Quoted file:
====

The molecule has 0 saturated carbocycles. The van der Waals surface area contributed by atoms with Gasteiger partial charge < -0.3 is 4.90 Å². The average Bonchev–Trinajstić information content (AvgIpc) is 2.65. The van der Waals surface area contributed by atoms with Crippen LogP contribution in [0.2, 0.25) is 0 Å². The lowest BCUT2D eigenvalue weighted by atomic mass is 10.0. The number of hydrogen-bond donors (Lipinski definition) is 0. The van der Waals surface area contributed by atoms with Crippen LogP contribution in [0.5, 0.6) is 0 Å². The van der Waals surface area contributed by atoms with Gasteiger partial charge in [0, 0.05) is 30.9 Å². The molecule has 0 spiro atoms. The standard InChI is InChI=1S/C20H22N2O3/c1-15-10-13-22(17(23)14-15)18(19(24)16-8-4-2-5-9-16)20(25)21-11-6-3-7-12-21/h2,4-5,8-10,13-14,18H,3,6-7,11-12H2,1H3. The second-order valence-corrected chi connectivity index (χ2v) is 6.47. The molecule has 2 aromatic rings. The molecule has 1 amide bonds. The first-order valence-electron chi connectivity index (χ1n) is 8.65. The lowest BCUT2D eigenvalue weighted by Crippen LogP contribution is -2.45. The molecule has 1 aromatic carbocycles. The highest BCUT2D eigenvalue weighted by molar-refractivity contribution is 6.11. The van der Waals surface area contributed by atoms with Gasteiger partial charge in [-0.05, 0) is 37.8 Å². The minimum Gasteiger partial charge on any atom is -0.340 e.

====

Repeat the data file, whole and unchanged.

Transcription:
The molecule has 0 saturated carbocycles. The van der Waals surface area contributed by atoms with Gasteiger partial charge < -0.3 is 4.90 Å². The average Bonchev–Trinajstić information content (AvgIpc) is 2.65. The van der Waals surface area contributed by atoms with Crippen LogP contribution in [0.2, 0.25) is 0 Å². The lowest BCUT2D eigenvalue weighted by atomic mass is 10.0. The number of hydrogen-bond donors (Lipinski definition) is 0. The van der Waals surface area contributed by atoms with Crippen LogP contribution in [0.5, 0.6) is 0 Å². The van der Waals surface area contributed by atoms with Gasteiger partial charge in [0, 0.05) is 30.9 Å². The molecule has 0 spiro atoms. The standard InChI is InChI=1S/C20H22N2O3/c1-15-10-13-22(17(23)14-15)18(19(24)16-8-4-2-5-9-16)20(25)21-11-6-3-7-12-21/h2,4-5,8-10,13-14,18H,3,6-7,11-12H2,1H3. The second-order valence-corrected chi connectivity index (χ2v) is 6.47. The molecule has 2 aromatic rings. The molecule has 1 amide bonds. The first-order valence-electron chi connectivity index (χ1n) is 8.65. The lowest BCUT2D eigenvalue weighted by Crippen LogP contribution is -2.45. The molecule has 1 aromatic carbocycles. The highest BCUT2D eigenvalue weighted by molar-refractivity contribution is 6.11. The van der Waals surface area contributed by atoms with Gasteiger partial charge in [-0.05, 0) is 37.8 Å². The minimum Gasteiger partial charge on any atom is -0.340 e.